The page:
Thanks to advances in HIV treatment and prevention—such as undetectable equals untransmittable (U=U) and pre-exposure prophylaxis (PrEP)—the 2020 presidential candidates have the unique opportunity to end HIV in the United States. But do they plan to take advantage of this moment in history? And if so, what are their specific proposals?

To find out, a survey of 15 questions was sent to all candidates running for president. The survey was organized by coalition more than 50 HIV organizations; the effort was led by AIDS United and the Act Now End AIDS Coalition.

Democratic candidates Cory Booker, Pete Buttigieg, Kamala Harris, Beto O’Rourke, Bernie Sanders and Elizabeth Warren completed the survey. Their responses are published in their entirety on AIDS United’s Election Center here.

Regarding President Trump, the AIDS United Election Center directs readers to an overview of the administration’s Ending the HIV Epidemic: A Plan for America. (You can read more in POZ here.)

The introduction to the survey responses states: “As the presidential campaign continues, AIDS United and the other HIV advocacy organizations that produced the survey will continue to review campaign literature, speeches or other positions of the candidates who have not responded to determine their positions. We urge all remaining candidates to complete the survey, and we will publish responses from the other presidential candidates as they are sent in.”

The survey questions tackle a number of HIV-related issues, including access to HIV treatment and prevention and basic health care; funding for research, housing programs and the Ryan White HIV/AIDS Program; immigration; the Affordable Care Act (ACA, or Obamacare); HIV-positive servicemembers; the opioid epidemic; discrimination; stigma; the high costs of medications; and the global HIV epidemic.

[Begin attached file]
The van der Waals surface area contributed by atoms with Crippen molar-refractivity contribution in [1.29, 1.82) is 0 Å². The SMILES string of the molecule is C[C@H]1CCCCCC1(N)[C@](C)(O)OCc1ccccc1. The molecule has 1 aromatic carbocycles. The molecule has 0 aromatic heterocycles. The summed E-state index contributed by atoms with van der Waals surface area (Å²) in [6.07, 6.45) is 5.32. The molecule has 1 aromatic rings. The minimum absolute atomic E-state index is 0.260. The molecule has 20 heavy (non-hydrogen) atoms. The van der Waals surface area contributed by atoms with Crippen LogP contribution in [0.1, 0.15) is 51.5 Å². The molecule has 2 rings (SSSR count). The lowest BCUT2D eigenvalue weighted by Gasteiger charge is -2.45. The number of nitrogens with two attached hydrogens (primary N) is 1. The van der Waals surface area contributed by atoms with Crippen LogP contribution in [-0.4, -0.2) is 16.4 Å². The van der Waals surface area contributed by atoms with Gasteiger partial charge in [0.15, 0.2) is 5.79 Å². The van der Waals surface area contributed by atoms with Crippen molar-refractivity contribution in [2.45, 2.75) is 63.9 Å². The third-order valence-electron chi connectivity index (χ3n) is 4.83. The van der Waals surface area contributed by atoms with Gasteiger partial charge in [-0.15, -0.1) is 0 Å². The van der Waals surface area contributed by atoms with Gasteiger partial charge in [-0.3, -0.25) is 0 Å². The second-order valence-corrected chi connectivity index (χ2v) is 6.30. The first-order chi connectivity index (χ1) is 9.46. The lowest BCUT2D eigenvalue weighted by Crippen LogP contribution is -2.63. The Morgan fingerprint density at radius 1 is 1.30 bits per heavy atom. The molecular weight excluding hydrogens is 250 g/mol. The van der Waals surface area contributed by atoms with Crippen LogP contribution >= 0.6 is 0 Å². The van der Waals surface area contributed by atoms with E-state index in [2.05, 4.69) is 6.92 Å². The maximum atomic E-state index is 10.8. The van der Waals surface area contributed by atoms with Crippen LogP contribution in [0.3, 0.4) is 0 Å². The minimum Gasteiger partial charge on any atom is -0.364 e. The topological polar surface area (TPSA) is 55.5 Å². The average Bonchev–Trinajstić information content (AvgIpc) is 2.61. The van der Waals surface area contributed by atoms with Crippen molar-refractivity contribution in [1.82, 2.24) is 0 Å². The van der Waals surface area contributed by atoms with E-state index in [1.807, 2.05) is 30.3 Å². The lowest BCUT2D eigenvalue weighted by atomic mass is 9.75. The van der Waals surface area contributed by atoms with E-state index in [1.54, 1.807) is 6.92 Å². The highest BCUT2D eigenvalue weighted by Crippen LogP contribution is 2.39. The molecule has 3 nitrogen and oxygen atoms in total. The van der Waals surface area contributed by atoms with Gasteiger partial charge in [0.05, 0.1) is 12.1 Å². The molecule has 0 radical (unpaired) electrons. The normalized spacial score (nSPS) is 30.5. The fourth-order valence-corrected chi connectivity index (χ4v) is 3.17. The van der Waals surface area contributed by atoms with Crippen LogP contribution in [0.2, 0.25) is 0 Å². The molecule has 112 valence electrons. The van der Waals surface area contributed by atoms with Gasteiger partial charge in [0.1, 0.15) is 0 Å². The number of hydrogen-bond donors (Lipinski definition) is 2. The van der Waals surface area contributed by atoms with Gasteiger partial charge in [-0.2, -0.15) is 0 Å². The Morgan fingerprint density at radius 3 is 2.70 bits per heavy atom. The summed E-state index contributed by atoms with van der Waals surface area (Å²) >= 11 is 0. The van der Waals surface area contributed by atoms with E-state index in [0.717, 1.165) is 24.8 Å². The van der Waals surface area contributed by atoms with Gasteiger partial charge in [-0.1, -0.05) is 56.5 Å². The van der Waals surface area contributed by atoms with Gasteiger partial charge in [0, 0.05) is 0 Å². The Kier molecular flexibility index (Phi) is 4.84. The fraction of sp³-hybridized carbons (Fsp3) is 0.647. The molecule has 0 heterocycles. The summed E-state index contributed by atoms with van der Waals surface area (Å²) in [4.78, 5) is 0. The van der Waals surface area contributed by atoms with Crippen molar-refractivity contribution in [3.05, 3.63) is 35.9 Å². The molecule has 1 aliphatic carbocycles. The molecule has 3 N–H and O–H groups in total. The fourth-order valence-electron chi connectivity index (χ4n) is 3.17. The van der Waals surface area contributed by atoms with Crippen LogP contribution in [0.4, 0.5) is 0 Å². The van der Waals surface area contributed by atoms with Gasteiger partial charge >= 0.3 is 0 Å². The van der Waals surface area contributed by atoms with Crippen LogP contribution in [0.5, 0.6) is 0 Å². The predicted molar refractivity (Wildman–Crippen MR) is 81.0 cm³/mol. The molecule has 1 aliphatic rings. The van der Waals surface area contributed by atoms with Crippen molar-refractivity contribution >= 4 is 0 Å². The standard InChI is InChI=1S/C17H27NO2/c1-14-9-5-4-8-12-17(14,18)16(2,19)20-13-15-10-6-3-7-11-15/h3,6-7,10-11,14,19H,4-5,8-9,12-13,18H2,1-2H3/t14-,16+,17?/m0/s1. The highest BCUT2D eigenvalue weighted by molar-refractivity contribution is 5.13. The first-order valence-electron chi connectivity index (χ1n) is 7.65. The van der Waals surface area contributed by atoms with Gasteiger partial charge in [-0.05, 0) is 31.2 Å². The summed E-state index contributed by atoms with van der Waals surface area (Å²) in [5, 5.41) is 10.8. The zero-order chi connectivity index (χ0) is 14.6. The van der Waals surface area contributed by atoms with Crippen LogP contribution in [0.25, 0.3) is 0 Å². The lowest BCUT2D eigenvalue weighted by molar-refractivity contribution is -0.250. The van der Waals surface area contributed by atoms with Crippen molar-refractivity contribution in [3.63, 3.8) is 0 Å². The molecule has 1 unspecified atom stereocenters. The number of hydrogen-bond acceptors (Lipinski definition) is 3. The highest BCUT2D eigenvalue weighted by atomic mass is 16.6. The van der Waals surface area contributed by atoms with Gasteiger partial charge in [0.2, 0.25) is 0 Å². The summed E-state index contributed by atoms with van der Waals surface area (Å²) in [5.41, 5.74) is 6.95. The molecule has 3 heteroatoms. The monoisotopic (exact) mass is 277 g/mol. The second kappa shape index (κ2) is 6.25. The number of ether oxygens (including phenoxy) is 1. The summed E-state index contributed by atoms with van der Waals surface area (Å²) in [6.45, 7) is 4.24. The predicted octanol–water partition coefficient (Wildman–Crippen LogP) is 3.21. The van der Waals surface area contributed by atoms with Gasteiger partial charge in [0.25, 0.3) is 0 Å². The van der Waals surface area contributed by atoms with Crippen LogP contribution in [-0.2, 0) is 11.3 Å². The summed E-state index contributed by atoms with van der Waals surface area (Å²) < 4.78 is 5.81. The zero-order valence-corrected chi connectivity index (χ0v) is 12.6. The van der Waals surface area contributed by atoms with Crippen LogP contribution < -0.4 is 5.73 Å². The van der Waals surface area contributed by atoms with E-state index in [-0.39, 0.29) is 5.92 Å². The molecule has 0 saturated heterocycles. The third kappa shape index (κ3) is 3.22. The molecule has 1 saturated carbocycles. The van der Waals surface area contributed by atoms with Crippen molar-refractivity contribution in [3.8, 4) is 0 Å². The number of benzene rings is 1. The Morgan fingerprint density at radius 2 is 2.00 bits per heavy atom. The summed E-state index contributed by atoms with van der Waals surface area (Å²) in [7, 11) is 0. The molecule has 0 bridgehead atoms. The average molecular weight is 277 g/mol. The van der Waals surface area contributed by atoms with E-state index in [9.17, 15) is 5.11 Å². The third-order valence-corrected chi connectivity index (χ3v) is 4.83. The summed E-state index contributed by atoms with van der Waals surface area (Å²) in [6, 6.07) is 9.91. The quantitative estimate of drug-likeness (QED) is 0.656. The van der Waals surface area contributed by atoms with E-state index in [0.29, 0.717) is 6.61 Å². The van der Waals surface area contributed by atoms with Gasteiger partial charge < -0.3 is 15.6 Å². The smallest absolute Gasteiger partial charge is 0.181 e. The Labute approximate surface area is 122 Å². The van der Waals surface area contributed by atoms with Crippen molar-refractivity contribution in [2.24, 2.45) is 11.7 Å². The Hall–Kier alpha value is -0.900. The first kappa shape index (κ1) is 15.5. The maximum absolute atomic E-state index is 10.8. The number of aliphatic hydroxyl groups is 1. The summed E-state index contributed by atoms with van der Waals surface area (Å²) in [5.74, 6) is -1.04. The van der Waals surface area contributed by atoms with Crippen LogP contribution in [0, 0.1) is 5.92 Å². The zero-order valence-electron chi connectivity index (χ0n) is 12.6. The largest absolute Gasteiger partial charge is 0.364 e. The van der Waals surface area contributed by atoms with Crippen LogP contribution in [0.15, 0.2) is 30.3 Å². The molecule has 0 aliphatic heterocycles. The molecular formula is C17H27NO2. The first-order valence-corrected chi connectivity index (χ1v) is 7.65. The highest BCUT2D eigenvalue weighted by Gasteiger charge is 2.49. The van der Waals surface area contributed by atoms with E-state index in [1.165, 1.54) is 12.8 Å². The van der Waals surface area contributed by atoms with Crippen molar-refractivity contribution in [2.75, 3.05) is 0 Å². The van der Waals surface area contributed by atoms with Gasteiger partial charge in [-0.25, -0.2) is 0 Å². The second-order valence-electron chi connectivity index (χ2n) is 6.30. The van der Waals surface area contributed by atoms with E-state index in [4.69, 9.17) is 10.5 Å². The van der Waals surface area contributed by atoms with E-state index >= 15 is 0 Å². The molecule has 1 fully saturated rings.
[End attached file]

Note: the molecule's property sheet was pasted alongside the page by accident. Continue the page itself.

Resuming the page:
“The survey is intended to assess the positions of all candidates running for president concerning HIV regardless of party,” reads the Candidate Surveys page. “The ultimate goal is to learn where candidates stand on critical issues in the epidemic and to educate the hundreds of thousands of individuals who care deeply about ending the loss and suffering caused by HIV. The nonpartisan coalition of organizations that created this survey (listed below) do not endorse any candidate or political party.”

The survey authors note that they have not yet heard from Amy Klobuchar, Andrew Yang, Bill de Blasio, Bill Weld, Joe Biden, Joe Sestak, John Delaney, Julián Castro, Marianne Williamson, Michael Bennet, Steve Bullock, Tim Ryan, Tom Steyer, Tulsi Gabbard and Wayne Messam.

Below, POZ has reprinted the first question of the survey along with the full response of each candidate who answered. The Daily Beast offers a roundup of the responses here. Be sure to read the entire survey results on AIDS United’s Candidate Surveys page.


Earlier this year, the Trump administration introduced their plan for ending the HIV epidemic in the United States by 2030. While the HIV community welcomes the increased financial resources and attention being paid to HIV by the administration, we also understand that to end the HIV epidemic we must address the social determinants of health and inequities that have led to a high burden of transmission for HIV, STDs and associated illnesses within vulnerable populations. Please describe what you would do to increase access to HIV prevention and treatment services, and outline your approach for addressing the social determinants of health and promoting racial justice.

 U.S. Senator Cory Booker (D–New Jersey)

U.S. Senator Cory Booker (D–New Jersey)Wikimedia Commons


We must act decisively to beat this epidemic, which is affecting over 1 million Americans. I would pursue a number of strategies to do so, including: